Realization of "you're not this body" takes place in stages. To begin with, one at least understands on the intellectual level, that I, the soul, am different from the body. The body dies, but the soul is eternal. We see, even as we mature, that the body goes through changes yet we, the soul, remember those different bodies, in retrospect, as "mine." When the soul leaves the body, the body is easily determined to be just a lump of matter.

Without the presence of the soul, no one - no matter how beloved in life - wants to remain in proximity to the body for any length of time. Without the consciousness, which is a symptom of the soul, the body is no longer attractive.

That said, however, the body is our vehicle, with which we have to execute our activities in this life. How we use the both our gross and subtle (mind, intelligence and false ego) bodies will determine our future home....whether we stay in the material world or return to the spiritual world.

We can hone the body for various tasks, both higher and lower. We can train and become an athlete, study and become a scholar, or practice devotional service and become a devotee; all of these can be done to whatever degree we choose, to achieve whatever goal we set for ourselves. But the body is our vehicle; without it we can't act properly in this world. And just as whatever body we have now is the reaction of our past decisions, we are now creating our next situation for the future. Therefore, we must use this body wisely.

The way we use this tool shows Krishna our degree of love for Him. Whatever we do - whether it is sharpening a knife for cooking food for Him, or becoming expert in our job and then offering the fruits of that labor to Him - He is interested in the intention behind what we do, the REASON that we do the things we do, using the vehicle that He has given us to work with.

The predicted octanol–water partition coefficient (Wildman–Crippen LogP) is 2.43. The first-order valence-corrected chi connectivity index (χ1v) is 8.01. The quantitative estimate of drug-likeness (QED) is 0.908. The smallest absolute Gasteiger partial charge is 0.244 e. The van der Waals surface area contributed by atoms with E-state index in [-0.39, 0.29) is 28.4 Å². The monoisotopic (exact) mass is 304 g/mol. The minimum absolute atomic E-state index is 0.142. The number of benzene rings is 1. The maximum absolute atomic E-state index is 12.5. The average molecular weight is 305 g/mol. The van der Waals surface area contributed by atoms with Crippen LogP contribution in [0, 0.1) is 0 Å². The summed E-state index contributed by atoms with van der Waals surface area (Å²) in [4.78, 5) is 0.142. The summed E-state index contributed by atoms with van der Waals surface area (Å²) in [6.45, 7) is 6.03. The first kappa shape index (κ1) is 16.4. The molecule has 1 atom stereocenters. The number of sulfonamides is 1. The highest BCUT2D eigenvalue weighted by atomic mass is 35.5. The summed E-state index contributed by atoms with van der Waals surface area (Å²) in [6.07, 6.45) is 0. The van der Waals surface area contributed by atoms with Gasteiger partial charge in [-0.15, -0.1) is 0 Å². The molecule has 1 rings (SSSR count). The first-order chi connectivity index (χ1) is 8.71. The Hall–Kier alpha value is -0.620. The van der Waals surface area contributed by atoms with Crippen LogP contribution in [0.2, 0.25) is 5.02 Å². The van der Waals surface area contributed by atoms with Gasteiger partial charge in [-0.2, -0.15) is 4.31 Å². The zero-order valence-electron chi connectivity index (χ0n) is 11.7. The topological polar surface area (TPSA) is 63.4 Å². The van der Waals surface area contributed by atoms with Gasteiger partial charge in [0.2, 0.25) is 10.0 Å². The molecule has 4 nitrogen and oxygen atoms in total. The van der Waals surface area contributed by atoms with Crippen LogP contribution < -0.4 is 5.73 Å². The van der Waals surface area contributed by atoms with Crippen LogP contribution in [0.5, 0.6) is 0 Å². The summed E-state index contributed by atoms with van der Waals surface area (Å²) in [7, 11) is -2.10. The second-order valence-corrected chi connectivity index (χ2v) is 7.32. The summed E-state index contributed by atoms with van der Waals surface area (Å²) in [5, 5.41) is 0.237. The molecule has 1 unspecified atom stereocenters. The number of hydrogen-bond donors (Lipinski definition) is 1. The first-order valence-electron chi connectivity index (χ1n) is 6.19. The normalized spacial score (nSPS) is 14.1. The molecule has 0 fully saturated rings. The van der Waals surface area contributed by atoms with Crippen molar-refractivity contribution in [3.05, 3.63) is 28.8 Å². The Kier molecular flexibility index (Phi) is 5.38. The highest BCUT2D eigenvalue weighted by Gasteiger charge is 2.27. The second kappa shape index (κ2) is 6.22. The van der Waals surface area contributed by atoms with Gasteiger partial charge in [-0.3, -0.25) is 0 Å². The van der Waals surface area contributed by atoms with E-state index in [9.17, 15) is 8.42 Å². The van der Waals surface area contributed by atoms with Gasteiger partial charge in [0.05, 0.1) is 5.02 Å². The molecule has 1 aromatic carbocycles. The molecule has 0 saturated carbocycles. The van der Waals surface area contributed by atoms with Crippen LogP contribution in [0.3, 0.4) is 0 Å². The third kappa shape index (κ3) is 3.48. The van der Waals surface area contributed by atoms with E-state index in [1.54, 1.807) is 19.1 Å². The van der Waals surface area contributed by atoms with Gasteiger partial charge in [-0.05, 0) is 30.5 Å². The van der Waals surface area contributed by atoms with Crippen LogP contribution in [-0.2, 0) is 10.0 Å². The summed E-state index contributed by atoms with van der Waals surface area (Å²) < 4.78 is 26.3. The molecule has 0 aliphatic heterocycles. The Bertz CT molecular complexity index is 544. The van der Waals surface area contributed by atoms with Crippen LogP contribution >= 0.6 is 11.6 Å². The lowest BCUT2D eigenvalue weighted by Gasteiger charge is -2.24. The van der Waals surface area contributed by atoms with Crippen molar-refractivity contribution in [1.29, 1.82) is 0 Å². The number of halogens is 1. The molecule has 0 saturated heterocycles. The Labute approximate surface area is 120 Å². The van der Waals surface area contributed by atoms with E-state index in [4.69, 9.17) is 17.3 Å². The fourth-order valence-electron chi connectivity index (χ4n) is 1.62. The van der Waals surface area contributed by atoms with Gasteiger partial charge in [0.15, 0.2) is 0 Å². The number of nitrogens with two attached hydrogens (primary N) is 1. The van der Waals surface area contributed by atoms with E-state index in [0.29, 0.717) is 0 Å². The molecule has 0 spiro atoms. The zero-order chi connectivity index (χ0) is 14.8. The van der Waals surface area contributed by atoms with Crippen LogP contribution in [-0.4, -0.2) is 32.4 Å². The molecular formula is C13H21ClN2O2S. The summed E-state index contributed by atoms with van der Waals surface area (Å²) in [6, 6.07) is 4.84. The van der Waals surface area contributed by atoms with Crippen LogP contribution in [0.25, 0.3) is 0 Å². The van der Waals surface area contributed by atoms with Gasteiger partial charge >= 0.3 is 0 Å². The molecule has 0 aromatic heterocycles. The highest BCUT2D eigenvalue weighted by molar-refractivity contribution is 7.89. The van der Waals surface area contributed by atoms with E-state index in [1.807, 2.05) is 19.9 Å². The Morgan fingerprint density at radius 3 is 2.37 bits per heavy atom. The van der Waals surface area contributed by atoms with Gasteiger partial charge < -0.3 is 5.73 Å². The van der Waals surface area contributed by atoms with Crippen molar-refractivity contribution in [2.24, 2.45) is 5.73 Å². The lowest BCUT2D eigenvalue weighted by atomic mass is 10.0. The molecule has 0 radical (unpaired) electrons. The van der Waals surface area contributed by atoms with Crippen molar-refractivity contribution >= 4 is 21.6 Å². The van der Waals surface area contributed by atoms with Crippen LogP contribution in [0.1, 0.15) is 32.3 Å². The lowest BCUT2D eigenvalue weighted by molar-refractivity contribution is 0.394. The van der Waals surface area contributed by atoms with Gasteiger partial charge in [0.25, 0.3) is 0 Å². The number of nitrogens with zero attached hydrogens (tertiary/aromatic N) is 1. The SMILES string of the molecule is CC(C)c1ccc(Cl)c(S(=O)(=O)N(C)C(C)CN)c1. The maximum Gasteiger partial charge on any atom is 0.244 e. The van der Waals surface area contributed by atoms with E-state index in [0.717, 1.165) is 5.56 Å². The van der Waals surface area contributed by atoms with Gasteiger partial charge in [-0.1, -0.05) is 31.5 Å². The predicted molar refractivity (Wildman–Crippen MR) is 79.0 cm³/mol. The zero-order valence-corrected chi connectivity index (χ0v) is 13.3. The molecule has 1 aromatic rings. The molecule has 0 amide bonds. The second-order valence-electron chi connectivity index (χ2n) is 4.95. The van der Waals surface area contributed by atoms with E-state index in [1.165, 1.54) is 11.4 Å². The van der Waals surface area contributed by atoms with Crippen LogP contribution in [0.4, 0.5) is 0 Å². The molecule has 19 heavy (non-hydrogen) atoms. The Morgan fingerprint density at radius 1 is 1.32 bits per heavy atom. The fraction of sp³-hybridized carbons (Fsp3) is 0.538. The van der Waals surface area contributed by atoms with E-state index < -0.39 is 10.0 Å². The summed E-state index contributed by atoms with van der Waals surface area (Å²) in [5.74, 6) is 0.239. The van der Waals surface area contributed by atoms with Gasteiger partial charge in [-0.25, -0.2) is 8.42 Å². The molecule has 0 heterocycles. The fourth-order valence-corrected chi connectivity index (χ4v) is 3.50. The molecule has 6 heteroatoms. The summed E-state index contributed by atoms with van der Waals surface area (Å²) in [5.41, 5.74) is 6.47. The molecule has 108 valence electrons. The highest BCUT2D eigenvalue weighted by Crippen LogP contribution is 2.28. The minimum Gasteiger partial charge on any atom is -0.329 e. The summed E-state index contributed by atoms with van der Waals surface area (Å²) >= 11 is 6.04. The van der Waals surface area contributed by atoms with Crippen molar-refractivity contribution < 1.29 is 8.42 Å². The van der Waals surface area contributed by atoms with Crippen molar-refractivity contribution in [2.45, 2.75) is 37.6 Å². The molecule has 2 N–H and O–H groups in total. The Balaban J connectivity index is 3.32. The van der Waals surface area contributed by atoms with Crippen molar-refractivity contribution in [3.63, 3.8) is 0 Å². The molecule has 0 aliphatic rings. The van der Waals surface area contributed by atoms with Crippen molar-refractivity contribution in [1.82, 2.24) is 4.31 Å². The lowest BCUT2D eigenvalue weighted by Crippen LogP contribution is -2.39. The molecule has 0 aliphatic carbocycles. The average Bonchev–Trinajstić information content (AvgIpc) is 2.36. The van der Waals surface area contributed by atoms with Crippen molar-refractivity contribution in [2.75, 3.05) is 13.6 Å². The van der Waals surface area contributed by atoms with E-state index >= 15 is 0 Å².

In the Bhagavad Gita the 9th chapter focuses on this point – engaging whatever we do, whatever we offer or give in Krishna's service. That is the point of Bhakti Yoga and the culmination of our devotional endeavor. When we can focus on using the body exclusively for Him - and minimize time and energy spent on material, bodily sense enjoyment - accepting only what we need to keep body and soul together, then we've achieved the goal of spiritual life.

I hope that is helpful.

What does "devotional service" mean? How can i perform it?

Devotional service means activities performed for the pleasure of Lord Krishna, with devotion, and ultimately not mixed with any desire for personal pleasure.

The best way to begin devotional service is to try to offer everything you do, or some portion of everything you do, to Krishna. For example, if you cook, offer the food to Lord Krishna before eating. If you work, then take some of the results of your work and offer it at the temple for the seva of Lord Krishna! If you have some skills, offer to help at a temple and use your skills for the benefit of the Deity, the temple, and the devotees.